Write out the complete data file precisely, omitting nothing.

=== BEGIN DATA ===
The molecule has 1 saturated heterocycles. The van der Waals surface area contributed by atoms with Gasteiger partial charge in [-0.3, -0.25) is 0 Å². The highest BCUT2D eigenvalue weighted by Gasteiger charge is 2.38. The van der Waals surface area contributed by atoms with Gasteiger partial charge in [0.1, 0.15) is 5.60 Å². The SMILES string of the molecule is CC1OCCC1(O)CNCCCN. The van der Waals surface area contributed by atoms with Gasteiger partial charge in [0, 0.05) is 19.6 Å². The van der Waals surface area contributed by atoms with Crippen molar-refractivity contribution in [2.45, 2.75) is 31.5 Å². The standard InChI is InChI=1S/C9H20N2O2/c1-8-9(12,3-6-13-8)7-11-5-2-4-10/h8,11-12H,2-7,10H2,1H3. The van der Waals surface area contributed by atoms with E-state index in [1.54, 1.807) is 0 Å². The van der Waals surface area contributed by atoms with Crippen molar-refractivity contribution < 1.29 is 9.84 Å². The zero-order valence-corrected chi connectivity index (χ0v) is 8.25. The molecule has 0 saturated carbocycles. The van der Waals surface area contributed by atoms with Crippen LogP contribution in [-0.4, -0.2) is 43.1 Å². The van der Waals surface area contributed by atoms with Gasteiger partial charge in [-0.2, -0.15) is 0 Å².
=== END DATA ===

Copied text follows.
The molecule has 1 saturated heterocycles. The van der Waals surface area contributed by atoms with Gasteiger partial charge in [-0.3, -0.25) is 0 Å². The highest BCUT2D eigenvalue weighted by Gasteiger charge is 2.38. The van der Waals surface area contributed by atoms with Gasteiger partial charge in [0.1, 0.15) is 5.60 Å². The SMILES string of the molecule is CC1OCCC1(O)CNCCCN. The van der Waals surface area contributed by atoms with Gasteiger partial charge in [0, 0.05) is 19.6 Å². The van der Waals surface area contributed by atoms with Crippen molar-refractivity contribution in [2.45, 2.75) is 31.5 Å². The standard InChI is InChI=1S/C9H20N2O2/c1-8-9(12,3-6-13-8)7-11-5-2-4-10/h8,11-12H,2-7,10H2,1H3. The van der Waals surface area contributed by atoms with E-state index in [1.54, 1.807) is 0 Å². The van der Waals surface area contributed by atoms with Crippen molar-refractivity contribution < 1.29 is 9.84 Å². The zero-order valence-corrected chi connectivity index (χ0v) is 8.25. The molecule has 0 saturated carbocycles. The van der Waals surface area contributed by atoms with Crippen LogP contribution in [-0.4, -0.2) is 43.1 Å². The van der Waals surface area contributed by atoms with Gasteiger partial charge in [-0.2, -0.15) is 0 Å².